Museum Haus Konstruktiv presents the largest solo exhibition on the work of Elisabeth Wild (1922 Vienna, AT – 2020 Panajachel, GT) presented in a Swiss museum. It features around 180 small-format collages that the artist created from the turn of the millennium until shortly before her death, using elements from glossy magazines.
Over here, a concrete structure and inserted graphic color fields in blue and violet jointly generate an interesting interplay of two-dimensionality and depth effect; over there, an image of a sunset rotated by 90 degrees combines with primarily dark-red, dark-green and black semicircles, along with a dimly glowing dome shape, to produce a dream-like futuristic scene. These and many other compositions are presented on the fifth floor at Museum Haus Konstruktiv, where the wealth of variety that Elisabeth Wild achieved in her works on paper unfolds most impressively.
Wild turned to the medium of collage in the last two decades of her long and eventful life. Amid the lush vegetation of her adopted home of Panajachel in Guatemala, at a desk in the studio that was set up for her there, Wild created a collage almost every day. She took the required material from magazines devoted to fashion, art and architecture. The format depended on whatever motif the artist chose as the background image and carrier of the respective collage. With scissors, glue and a magnifying glass, as well as a keen sense of color, form and composition, Wild spent almost twenty years creating enigmatic visual worlds, which she referred to as Fantasías but gave no individual titles. Wild often positioned the delicate paper cutouts symmetrically in the image, interleaving them to create dense micro-worlds shifting between reality and illusion, in which seemingly surreal components appear just as often as geometric shapes, architectural elements, and excerpts from logos or other delightful finds; an intuitive and playful remix of (or foray through) stylistic devices from 20th-century art history and cultural history.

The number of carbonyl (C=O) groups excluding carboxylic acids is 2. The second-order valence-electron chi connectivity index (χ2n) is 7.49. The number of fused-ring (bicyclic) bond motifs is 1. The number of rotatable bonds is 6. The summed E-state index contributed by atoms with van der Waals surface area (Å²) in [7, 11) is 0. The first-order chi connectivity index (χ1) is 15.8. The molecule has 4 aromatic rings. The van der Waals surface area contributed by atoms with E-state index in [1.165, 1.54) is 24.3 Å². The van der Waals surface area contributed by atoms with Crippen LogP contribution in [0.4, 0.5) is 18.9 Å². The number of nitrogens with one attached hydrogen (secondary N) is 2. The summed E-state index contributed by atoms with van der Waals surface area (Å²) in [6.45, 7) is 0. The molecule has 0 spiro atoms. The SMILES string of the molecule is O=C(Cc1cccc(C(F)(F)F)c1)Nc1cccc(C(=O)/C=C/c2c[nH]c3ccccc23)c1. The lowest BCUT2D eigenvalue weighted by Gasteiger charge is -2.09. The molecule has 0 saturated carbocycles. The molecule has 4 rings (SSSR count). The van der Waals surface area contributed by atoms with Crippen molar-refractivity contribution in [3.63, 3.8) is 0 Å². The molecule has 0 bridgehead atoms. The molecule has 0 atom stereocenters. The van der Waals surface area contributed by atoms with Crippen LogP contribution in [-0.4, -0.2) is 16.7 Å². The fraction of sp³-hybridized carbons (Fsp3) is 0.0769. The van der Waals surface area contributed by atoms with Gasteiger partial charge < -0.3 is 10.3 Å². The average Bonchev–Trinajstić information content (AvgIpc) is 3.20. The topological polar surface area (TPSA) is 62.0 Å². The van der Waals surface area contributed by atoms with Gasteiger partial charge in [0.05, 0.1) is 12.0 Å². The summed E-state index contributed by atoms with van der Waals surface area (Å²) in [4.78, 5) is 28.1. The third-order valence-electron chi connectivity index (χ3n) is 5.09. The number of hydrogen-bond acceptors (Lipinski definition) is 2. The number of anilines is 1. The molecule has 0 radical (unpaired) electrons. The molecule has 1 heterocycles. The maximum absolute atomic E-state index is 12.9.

The exhibition is prolonged until January 15, 2023.